Being Human: How Democratic Freedoms Birthed A Nation and a Sexual Revolution

Photo Credit: Getty Images

In the fall of 2017, The Falls Church Anglican, in Falls Church, VA, held the “Being Human” conference where Dr. John Yates III and Rev. Sam Ferguson co-taught five sessions that detailed the meaning of being human according to the Bible contrasted with the secular perspective. The conference began with an examination of the historical, philosophical, and cultural ripples that became the tidal wave of the moral revolution. The following is a summary of the first session taught by Dr. Yates.


“How did we get here?” The question plagues many an American Church due to the swift cultural change over the past decade. America has seen moral decay practically unrivaled in pace in the history of the world. Caitlyn Jenner and James Obergefell are two names that represent the seismic moral shift. Dr. Yates sees the shift as a natural outcome of an America “predicated on a belief that no one, but you, can possibly know what is best for you—even the One who created you.” The belief, along with the lifestyles it substantiates, is noticeably incongruent and wholly blasphemous. But the philosophical roots of this idea come from a document meant to set a people free from political tyranny by claiming mankind’s natural birthright.

In the United States’ Declaration of Independence, liberty and the pursuit of happiness “have come to define what it means to be human in modern America,” Yates explained. These “good things have come to be seen as ultimate things—as ends in and of themselves.” These two inalienable rights have become idols and are summed up in the word, freedom.


“Freedom is typically understood in two ways: Freedom from and freedom to. Freedom from is freedom from external constraints. Freedom from those obligations and expectations placed on us by others. … This commitment to ‘freedom from’ means that as often as possible our social and legal structures give priority to individuals and treat the individual as the arbiter of right and wrong, good and evil.”

“Freedom from” destroys the joy that comes from embracing the fact of being “made in God’s image.” This is the first mark of being human according to Scripture. We are not little gods possessing the ability to be “arbiter[s] of right and wrong” in order to attain some self-defined degree of fulfillment. God is superior and mankind inferior seeing we are made in His image. “In order to be fulfilled, we must embrace this God-given identity and seek to live it out,” Yates said.

The second mark of being human biblically is reception of a “divine vocation. God gives us a vocation: exercise dominion and multiply through marriage and childbirth,” (Genesis 1:28). Man’s mission corresponds perfectly to his design. He was made in the image of the Divine, one who is sovereign overall. He has graciously shared His sovereignty with man. In the fog of temptation, Eve failed to see her elevated position above the rest of His creation. Freedom from this supposed restraint caused her and has caused millions of others countless hardships, including for many eternal separation from God.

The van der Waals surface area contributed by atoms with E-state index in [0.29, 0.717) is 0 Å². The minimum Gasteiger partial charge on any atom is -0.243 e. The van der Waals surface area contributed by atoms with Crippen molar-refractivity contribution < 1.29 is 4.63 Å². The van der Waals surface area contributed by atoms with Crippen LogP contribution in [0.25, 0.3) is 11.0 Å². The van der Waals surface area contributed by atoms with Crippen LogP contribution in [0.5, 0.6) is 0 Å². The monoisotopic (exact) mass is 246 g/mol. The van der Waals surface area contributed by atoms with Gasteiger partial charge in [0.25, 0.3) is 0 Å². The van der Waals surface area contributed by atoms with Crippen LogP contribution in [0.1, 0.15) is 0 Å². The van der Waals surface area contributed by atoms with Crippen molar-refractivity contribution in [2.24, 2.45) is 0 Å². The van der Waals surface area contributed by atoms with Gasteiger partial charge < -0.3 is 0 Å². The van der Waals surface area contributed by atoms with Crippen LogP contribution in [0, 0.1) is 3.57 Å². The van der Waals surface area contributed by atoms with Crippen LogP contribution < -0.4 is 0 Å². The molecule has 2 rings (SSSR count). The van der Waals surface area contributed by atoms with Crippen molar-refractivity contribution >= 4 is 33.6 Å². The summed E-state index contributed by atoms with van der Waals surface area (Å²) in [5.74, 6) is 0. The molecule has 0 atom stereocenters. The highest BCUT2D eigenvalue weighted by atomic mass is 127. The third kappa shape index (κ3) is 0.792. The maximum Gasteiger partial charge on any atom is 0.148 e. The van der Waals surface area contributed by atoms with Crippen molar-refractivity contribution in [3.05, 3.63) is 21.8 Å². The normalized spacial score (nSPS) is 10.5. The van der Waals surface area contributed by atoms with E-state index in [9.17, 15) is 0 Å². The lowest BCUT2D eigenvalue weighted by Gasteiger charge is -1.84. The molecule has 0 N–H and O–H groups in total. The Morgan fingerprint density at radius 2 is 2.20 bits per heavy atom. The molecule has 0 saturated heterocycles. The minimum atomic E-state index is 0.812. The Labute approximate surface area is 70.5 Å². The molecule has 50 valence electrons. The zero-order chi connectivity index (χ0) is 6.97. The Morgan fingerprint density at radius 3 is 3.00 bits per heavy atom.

“This turn to autonomy is also a turning away from true humanity. By turning within to find ourselves, we spurn the love that made us.” Yates continued, “Genesis 3 teaches us that after the Fall to be human is to be sinful, broken, and in need of redemption. St. Paul captures the implications of this more painfully and poignantly than anyone else when he describes our human condition in Romans 1.”

Back in Genesis, when the serpent asked Eve, “’Did God actually say?,’ in that moment, the center of authority shifted from God’s self-disclosing word to Eve’s interpretation of it.” Eve decided to be free from what she momentarily perceived as unnecessary constraints. This fatal misperception was codified by Rene Descartes in his dictum, “I think, therefore I am.” Existence is not determined by a reality outside of one’s self. Existence is determined by one’s self.

Dr. Yates said this has been infecting philosophical thinking since the 17th century. It reappeared in the 18th century, when Immanuel Kant wrote, “Autonomy is the ground of dignity of human nature and of every rational creature.” And again, in the 19th century, in John Stuart Mill’s famous quote: “Over himself, over his own body and mind, the individual is sovereign.”

Yates explained these men have significantly influenced America to the point where “we have built a national philosophy … rooted in individualism, … free from all external expectations. … This has led to a cultural obsession with needing to be freed from the judgment of others – either actual or perceived – because judgment destroys self-image, and psychologically constrains personal freedom.”

It is important to note the desire for freedom is not an ungodly pursuit. For the world, the pursuit veers off-course because it is rooted in actions and not in God’s truth (John 8:32).